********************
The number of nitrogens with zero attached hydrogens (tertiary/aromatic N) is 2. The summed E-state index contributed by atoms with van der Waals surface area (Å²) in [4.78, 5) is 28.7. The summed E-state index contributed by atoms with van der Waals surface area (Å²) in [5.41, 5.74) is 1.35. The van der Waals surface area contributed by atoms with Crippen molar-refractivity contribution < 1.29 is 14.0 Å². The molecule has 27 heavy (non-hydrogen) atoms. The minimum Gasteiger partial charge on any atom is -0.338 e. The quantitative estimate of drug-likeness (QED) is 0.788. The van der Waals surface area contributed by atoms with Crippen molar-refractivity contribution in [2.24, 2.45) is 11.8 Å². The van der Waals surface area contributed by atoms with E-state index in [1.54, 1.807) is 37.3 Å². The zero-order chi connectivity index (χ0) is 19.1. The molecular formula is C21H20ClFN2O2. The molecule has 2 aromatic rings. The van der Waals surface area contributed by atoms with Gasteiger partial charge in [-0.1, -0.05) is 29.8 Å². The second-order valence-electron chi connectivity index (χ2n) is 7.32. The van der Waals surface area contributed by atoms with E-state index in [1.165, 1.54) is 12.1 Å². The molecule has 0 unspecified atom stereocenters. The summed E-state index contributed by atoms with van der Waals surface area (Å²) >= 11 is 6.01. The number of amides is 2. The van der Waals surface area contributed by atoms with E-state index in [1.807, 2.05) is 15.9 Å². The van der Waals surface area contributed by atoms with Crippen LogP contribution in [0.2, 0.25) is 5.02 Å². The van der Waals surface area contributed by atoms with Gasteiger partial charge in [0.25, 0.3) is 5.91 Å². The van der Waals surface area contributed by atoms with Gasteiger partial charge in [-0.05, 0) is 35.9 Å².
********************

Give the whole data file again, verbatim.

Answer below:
The number of nitrogens with zero attached hydrogens (tertiary/aromatic N) is 2. The summed E-state index contributed by atoms with van der Waals surface area (Å²) in [4.78, 5) is 28.7. The summed E-state index contributed by atoms with van der Waals surface area (Å²) in [5.41, 5.74) is 1.35. The van der Waals surface area contributed by atoms with Crippen molar-refractivity contribution < 1.29 is 14.0 Å². The molecule has 27 heavy (non-hydrogen) atoms. The minimum Gasteiger partial charge on any atom is -0.338 e. The quantitative estimate of drug-likeness (QED) is 0.788. The van der Waals surface area contributed by atoms with Crippen molar-refractivity contribution in [2.24, 2.45) is 11.8 Å². The van der Waals surface area contributed by atoms with E-state index in [1.54, 1.807) is 37.3 Å². The zero-order chi connectivity index (χ0) is 19.1. The molecular formula is C21H20ClFN2O2. The molecule has 2 aromatic rings. The van der Waals surface area contributed by atoms with Gasteiger partial charge in [-0.1, -0.05) is 29.8 Å². The second-order valence-electron chi connectivity index (χ2n) is 7.32. The van der Waals surface area contributed by atoms with E-state index in [1.165, 1.54) is 12.1 Å². The molecule has 0 unspecified atom stereocenters. The summed E-state index contributed by atoms with van der Waals surface area (Å²) >= 11 is 6.01. The number of amides is 2. The van der Waals surface area contributed by atoms with E-state index in [1.807, 2.05) is 15.9 Å². The van der Waals surface area contributed by atoms with Crippen LogP contribution in [0.2, 0.25) is 5.02 Å². The van der Waals surface area contributed by atoms with Gasteiger partial charge in [0.25, 0.3) is 5.91 Å². The van der Waals surface area contributed by atoms with Gasteiger partial charge in [-0.05, 0) is 35.9 Å².